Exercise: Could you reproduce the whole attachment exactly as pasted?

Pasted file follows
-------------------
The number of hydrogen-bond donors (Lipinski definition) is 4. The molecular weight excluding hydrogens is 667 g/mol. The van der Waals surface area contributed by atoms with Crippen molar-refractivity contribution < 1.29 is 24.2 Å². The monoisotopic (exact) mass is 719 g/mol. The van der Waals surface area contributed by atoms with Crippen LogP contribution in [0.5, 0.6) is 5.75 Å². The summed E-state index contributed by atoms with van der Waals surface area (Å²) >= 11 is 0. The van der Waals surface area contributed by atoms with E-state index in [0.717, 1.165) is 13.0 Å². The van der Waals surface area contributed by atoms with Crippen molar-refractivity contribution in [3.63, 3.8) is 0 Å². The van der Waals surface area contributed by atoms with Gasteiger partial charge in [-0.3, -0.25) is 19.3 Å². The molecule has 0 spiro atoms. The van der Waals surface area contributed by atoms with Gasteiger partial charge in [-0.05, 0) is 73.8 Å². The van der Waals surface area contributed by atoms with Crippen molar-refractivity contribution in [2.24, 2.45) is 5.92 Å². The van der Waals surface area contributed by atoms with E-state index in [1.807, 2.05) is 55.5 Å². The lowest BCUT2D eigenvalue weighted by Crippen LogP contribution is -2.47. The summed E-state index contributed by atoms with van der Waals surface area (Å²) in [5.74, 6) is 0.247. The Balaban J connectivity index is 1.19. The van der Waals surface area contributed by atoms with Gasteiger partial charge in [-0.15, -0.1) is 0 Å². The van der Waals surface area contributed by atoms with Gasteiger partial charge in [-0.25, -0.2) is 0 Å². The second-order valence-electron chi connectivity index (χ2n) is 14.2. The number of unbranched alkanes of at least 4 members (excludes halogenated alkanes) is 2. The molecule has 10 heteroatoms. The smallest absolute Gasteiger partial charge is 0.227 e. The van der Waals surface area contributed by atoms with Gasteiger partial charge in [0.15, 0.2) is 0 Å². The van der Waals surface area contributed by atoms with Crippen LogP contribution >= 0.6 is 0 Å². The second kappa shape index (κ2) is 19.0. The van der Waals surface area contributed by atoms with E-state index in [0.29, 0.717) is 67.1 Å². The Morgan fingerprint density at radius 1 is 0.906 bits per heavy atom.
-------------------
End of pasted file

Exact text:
The number of hydrogen-bond donors (Lipinski definition) is 4. The molecular weight excluding hydrogens is 667 g/mol. The van der Waals surface area contributed by atoms with Crippen molar-refractivity contribution < 1.29 is 24.2 Å². The monoisotopic (exact) mass is 719 g/mol. The van der Waals surface area contributed by atoms with Crippen LogP contribution in [0.5, 0.6) is 5.75 Å². The summed E-state index contributed by atoms with van der Waals surface area (Å²) >= 11 is 0. The van der Waals surface area contributed by atoms with E-state index in [0.717, 1.165) is 13.0 Å². The van der Waals surface area contributed by atoms with Crippen molar-refractivity contribution in [3.63, 3.8) is 0 Å². The van der Waals surface area contributed by atoms with Gasteiger partial charge in [-0.3, -0.25) is 19.3 Å². The molecule has 0 spiro atoms. The van der Waals surface area contributed by atoms with Gasteiger partial charge in [-0.05, 0) is 73.8 Å². The van der Waals surface area contributed by atoms with Crippen molar-refractivity contribution in [2.24, 2.45) is 5.92 Å². The van der Waals surface area contributed by atoms with E-state index in [1.807, 2.05) is 55.5 Å². The lowest BCUT2D eigenvalue weighted by Crippen LogP contribution is -2.47. The summed E-state index contributed by atoms with van der Waals surface area (Å²) in [5.74, 6) is 0.247. The Balaban J connectivity index is 1.19. The van der Waals surface area contributed by atoms with Gasteiger partial charge in [-0.15, -0.1) is 0 Å². The van der Waals surface area contributed by atoms with Gasteiger partial charge in [-0.25, -0.2) is 0 Å². The second-order valence-electron chi connectivity index (χ2n) is 14.2. The number of unbranched alkanes of at least 4 members (excludes halogenated alkanes) is 2. The molecule has 10 heteroatoms. The smallest absolute Gasteiger partial charge is 0.227 e. The van der Waals surface area contributed by atoms with Gasteiger partial charge in [0.15, 0.2) is 0 Å². The van der Waals surface area contributed by atoms with Crippen LogP contribution >= 0.6 is 0 Å². The second kappa shape index (κ2) is 19.0. The van der Waals surface area contributed by atoms with E-state index in [0.29, 0.717) is 67.1 Å². The Morgan fingerprint density at radius 1 is 0.906 bits per heavy atom.